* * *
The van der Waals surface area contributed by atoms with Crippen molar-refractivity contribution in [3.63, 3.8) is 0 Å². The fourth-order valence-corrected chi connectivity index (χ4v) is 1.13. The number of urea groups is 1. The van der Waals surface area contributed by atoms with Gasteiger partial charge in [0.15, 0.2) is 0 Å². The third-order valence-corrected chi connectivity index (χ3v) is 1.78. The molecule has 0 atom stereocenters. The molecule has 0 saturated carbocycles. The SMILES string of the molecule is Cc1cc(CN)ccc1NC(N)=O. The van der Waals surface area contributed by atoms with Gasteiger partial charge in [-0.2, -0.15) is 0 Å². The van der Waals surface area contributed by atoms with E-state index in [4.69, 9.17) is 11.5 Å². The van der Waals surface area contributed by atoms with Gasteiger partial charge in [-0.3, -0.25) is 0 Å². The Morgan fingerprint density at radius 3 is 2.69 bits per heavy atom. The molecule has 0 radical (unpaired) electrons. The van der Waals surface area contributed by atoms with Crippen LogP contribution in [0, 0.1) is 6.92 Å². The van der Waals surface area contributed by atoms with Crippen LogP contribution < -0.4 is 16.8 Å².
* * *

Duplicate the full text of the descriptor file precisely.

The van der Waals surface area contributed by atoms with Crippen molar-refractivity contribution in [3.63, 3.8) is 0 Å². The fourth-order valence-corrected chi connectivity index (χ4v) is 1.13. The number of urea groups is 1. The van der Waals surface area contributed by atoms with Gasteiger partial charge in [0.15, 0.2) is 0 Å². The third-order valence-corrected chi connectivity index (χ3v) is 1.78. The molecule has 0 atom stereocenters. The molecule has 0 saturated carbocycles. The SMILES string of the molecule is Cc1cc(CN)ccc1NC(N)=O. The van der Waals surface area contributed by atoms with Gasteiger partial charge in [-0.2, -0.15) is 0 Å². The van der Waals surface area contributed by atoms with E-state index in [4.69, 9.17) is 11.5 Å². The van der Waals surface area contributed by atoms with Gasteiger partial charge in [-0.3, -0.25) is 0 Å². The Morgan fingerprint density at radius 3 is 2.69 bits per heavy atom. The molecule has 0 radical (unpaired) electrons. The van der Waals surface area contributed by atoms with Crippen LogP contribution in [0, 0.1) is 6.92 Å². The van der Waals surface area contributed by atoms with Crippen LogP contribution < -0.4 is 16.8 Å².